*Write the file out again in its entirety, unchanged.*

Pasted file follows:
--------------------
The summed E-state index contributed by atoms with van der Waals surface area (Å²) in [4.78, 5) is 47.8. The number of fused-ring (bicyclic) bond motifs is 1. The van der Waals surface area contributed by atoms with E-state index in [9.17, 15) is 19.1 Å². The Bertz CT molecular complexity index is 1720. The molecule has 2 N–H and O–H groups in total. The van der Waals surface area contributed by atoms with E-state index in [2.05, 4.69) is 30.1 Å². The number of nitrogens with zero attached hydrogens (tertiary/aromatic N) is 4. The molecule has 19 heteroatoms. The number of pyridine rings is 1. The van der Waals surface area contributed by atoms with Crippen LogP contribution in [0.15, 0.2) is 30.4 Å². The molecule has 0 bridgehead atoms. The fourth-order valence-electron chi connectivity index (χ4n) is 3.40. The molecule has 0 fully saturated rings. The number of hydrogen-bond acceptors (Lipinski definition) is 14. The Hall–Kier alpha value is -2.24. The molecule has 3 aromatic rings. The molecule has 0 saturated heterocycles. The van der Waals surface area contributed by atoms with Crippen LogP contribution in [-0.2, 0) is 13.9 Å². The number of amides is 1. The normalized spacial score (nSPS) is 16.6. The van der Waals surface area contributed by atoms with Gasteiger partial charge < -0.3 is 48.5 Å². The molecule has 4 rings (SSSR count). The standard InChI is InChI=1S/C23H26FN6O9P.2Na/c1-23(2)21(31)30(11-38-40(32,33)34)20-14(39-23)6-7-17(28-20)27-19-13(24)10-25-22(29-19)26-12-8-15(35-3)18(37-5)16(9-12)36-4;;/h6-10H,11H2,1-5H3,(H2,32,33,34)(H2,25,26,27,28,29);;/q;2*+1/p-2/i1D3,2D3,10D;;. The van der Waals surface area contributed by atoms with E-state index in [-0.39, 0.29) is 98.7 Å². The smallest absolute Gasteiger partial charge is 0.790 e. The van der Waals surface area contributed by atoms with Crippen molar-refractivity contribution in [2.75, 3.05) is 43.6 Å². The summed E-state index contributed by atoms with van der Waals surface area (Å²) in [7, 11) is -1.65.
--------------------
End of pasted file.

The summed E-state index contributed by atoms with van der Waals surface area (Å²) in [4.78, 5) is 47.8. The number of fused-ring (bicyclic) bond motifs is 1. The van der Waals surface area contributed by atoms with E-state index in [9.17, 15) is 19.1 Å². The Bertz CT molecular complexity index is 1720. The molecule has 2 N–H and O–H groups in total. The van der Waals surface area contributed by atoms with E-state index in [2.05, 4.69) is 30.1 Å². The number of nitrogens with zero attached hydrogens (tertiary/aromatic N) is 4. The molecule has 19 heteroatoms. The number of pyridine rings is 1. The van der Waals surface area contributed by atoms with Crippen LogP contribution in [0.15, 0.2) is 30.4 Å². The molecule has 0 bridgehead atoms. The fourth-order valence-electron chi connectivity index (χ4n) is 3.40. The molecule has 0 fully saturated rings. The number of hydrogen-bond acceptors (Lipinski definition) is 14. The Hall–Kier alpha value is -2.24. The molecule has 3 aromatic rings. The molecule has 0 saturated heterocycles. The van der Waals surface area contributed by atoms with Crippen LogP contribution in [-0.2, 0) is 13.9 Å². The number of amides is 1. The normalized spacial score (nSPS) is 16.6. The van der Waals surface area contributed by atoms with Gasteiger partial charge < -0.3 is 48.5 Å². The molecule has 4 rings (SSSR count). The standard InChI is InChI=1S/C23H26FN6O9P.2Na/c1-23(2)21(31)30(11-38-40(32,33)34)20-14(39-23)6-7-17(28-20)27-19-13(24)10-25-22(29-19)26-12-8-15(35-3)18(37-5)16(9-12)36-4;;/h6-10H,11H2,1-5H3,(H2,32,33,34)(H2,25,26,27,28,29);;/q;2*+1/p-2/i1D3,2D3,10D;;. The van der Waals surface area contributed by atoms with E-state index in [-0.39, 0.29) is 98.7 Å². The smallest absolute Gasteiger partial charge is 0.790 e. The van der Waals surface area contributed by atoms with Crippen molar-refractivity contribution in [2.75, 3.05) is 43.6 Å². The summed E-state index contributed by atoms with van der Waals surface area (Å²) in [7, 11) is -1.65.